Jan 232015
 

Sean Parent posted today via Twitter this small neat algorithm:

template <class F, class... Args>
void for_each_argument(F f, Args&&... args) {
    [](...){}((f(std::forward<Args>(args)), 0)...);
}

 

 

Problem:

During my today’s work I came across the problem that inside a predicate there was a check if a specific enum value is equal to a set of possible values.

So the code looked like this:

auto predicate = [](State state) {
  return state == MyEnumClass::ValueA || 
         state == MyEnumClass::ValueD || 
         state == MyEnumClass::ValueEWithAVeryLongName; 
};

I don’t like this collection of comparisons for equalness. From my point of view it is some kind of semantically copy-and-paste.

So with Sean’s code in mind I started thinking and I searched for alternatives. The first used a std::initializer_list:

template <typename T>
bool is_in(const T& val, const std::initializer_list<T>& values) {
  return std::find(values.cbegin(), values.cend(), val) != values.cend();
}

So the example from above would read like this:

auto predicate = [](State state) { 
  return is_in(state, { MyEnumClass::ValueA, 
                        MyEnumClass::ValueD, 
                        MyEnumClass::ValueEWithAVeryLongName} ); 
};

That is already better, but it does not read so fluently. So I tried to solve this with a builder like pattern:

template <class T>
struct Is {
  const T d_;
  bool in(const std::initializer_list<T>& values) {
    return std::find(values.cbegin(), values.cend(), d_) != values.cend();
  }
};

template <class T>
Is<T> is(T d) { 
  return Is<T>{d}; 
}

The code example would then be like this:

auto predicate = [](State state) { 
  return is(state).in( { MyEnumClass::ValueA, 
                         MyEnumClass::ValueD, 
                         MyEnumClass::ValueEWithAVeryLongName } ); 
};

That’s much better, but the curly braces inside the parameter are annoying. It would read much better this way and would be less typing, don’t you think?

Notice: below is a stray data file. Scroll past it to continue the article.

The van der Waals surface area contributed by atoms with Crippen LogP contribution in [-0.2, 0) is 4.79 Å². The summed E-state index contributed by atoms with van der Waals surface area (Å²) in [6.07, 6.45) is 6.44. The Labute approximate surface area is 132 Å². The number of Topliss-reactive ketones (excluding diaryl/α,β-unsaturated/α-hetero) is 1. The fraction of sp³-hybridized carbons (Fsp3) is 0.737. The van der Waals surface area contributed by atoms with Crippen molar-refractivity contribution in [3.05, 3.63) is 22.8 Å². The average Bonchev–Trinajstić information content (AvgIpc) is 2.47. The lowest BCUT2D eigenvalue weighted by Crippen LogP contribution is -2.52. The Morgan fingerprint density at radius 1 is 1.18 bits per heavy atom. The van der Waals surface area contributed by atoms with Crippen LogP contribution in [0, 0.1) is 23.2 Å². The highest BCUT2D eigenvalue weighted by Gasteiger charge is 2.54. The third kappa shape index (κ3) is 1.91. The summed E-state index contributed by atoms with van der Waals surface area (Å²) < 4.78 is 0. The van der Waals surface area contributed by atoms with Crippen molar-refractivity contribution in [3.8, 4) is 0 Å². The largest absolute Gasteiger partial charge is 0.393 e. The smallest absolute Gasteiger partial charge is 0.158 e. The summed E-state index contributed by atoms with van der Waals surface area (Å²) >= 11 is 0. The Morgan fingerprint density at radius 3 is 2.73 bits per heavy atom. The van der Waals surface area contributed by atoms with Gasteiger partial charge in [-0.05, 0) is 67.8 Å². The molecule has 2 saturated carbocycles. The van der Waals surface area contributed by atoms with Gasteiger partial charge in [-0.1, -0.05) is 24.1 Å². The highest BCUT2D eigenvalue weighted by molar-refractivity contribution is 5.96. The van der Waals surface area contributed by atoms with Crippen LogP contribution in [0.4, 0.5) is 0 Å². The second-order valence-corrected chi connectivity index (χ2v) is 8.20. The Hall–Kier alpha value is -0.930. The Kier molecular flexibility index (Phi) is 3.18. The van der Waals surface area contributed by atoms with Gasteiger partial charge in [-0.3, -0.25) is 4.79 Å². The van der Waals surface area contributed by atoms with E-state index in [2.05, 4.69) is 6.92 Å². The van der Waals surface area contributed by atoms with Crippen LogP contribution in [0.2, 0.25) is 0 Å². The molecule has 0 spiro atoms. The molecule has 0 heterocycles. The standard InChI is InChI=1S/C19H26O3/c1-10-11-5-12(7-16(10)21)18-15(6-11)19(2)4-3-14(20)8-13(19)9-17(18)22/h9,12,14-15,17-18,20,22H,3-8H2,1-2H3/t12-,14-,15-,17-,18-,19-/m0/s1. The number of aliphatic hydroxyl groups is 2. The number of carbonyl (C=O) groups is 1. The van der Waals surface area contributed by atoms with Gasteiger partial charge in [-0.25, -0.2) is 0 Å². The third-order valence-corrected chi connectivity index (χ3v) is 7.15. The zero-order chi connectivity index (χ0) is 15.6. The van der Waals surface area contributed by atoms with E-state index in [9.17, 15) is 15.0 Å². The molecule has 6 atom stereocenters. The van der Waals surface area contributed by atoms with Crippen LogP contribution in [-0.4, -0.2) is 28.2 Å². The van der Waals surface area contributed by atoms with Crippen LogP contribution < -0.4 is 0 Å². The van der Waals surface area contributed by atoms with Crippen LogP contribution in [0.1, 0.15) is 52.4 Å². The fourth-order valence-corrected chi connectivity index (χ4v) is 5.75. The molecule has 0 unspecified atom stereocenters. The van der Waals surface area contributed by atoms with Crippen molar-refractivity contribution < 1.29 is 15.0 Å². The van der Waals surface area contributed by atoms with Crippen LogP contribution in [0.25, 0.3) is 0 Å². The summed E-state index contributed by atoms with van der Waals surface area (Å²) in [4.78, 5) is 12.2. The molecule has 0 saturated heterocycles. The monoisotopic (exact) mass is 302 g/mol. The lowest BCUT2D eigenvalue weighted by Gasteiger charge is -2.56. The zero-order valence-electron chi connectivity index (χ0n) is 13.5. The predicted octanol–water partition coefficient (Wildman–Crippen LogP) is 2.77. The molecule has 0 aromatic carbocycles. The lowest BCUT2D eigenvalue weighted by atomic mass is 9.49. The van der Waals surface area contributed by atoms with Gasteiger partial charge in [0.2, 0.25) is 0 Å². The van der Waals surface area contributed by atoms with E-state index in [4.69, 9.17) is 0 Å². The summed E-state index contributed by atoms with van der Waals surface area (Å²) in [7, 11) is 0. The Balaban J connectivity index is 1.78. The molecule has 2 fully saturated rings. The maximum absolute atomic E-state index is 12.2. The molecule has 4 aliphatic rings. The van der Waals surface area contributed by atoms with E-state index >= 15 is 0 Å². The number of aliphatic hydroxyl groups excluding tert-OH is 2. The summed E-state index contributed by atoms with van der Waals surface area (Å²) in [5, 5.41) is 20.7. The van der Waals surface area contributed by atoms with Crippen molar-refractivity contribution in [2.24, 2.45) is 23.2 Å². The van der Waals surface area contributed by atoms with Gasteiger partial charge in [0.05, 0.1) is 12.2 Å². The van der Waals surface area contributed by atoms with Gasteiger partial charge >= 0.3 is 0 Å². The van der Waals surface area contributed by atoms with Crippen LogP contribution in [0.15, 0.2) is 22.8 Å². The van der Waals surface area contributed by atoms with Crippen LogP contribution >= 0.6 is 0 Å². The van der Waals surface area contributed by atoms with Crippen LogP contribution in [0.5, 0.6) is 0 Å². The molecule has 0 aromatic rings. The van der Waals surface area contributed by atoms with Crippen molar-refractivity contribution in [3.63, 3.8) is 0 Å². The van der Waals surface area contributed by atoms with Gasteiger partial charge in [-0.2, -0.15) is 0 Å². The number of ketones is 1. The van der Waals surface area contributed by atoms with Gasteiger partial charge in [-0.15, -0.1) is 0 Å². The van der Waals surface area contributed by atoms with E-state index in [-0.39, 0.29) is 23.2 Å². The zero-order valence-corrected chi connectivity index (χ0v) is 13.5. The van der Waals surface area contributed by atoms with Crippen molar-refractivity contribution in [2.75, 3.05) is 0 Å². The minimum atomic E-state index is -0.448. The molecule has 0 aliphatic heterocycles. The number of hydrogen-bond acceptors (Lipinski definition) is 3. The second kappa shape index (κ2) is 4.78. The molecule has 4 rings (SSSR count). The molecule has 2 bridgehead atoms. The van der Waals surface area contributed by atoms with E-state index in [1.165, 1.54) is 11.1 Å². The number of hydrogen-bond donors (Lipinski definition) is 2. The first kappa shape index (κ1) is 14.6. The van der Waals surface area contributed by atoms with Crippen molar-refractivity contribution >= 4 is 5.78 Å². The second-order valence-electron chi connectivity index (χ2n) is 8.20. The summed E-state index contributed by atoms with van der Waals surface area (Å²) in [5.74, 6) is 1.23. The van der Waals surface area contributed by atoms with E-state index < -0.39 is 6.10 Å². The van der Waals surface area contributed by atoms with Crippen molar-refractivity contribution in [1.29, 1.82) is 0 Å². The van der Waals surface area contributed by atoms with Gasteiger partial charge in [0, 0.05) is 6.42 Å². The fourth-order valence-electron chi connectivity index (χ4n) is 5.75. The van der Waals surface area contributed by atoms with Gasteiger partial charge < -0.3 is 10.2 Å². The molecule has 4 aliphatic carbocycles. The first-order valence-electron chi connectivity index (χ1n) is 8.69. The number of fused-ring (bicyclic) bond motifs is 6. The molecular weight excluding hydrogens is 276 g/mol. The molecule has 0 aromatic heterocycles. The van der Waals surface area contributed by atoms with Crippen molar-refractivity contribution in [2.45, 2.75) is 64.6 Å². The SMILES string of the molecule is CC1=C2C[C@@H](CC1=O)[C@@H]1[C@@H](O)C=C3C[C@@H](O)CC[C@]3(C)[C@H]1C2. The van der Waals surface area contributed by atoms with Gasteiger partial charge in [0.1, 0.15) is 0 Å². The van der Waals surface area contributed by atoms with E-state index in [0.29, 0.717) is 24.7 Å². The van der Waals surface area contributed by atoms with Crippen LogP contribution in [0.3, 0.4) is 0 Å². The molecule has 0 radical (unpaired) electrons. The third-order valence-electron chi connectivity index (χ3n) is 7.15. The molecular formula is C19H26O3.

auto predicate = [](State state) { 
  return is(state).in(MyEnumClass::ValueA, 
                      MyEnumClass::ValueD, 
                      MyEnumClass::ValueEWithAVeryLongName); 
};

So this is my next attempt to solve it with variadic templates:

template <class T> 
struct Is 
{ 
  T d_; 
  bool in(T a) { 
    return a == d_; 
  } 
  template <class Arg, class... Args> 
  bool in(Arg a, Args... args) { 
    return in(a) || in(args...); 
  } 
}; 

template <class T> 
Is<T> is(T d) { 
  return Is<T>{d}; 
}

My next idea was, that there must be a way to do it with variadic templates without the recursion terminating bool in(T)  method.

 

So I played around a bit with Sean’s code, after I understood what it is actually doing, this is the result (thanks to cpplearner for the improvement hint):

struct Is {
 const T d_;
 
 template <class... Args>;
 bool in(Args... args) {
   bool r{ false };
   [](...){}(( (r = r || d_ == args), 1)...);
   return r;
 }
};

template <class T>;
Is<lt> is(T d) {
 return Is<T>{d};
}

One disadvantage of this solution is, that the order of evaluation of the arguments is not defined.

But with Jay Miller’s comment, based on Eric Niebler’s improved version of the for_each_arg, this keeps the order of evaluation of the arguments.

template <class T>
struct Is {
  const T d_;
  template <class... Args>
  bool in(Args... args) {
    bool r {false};
    return (void)std::initializer_list<int>{ (r = r || d_ == args)... },r;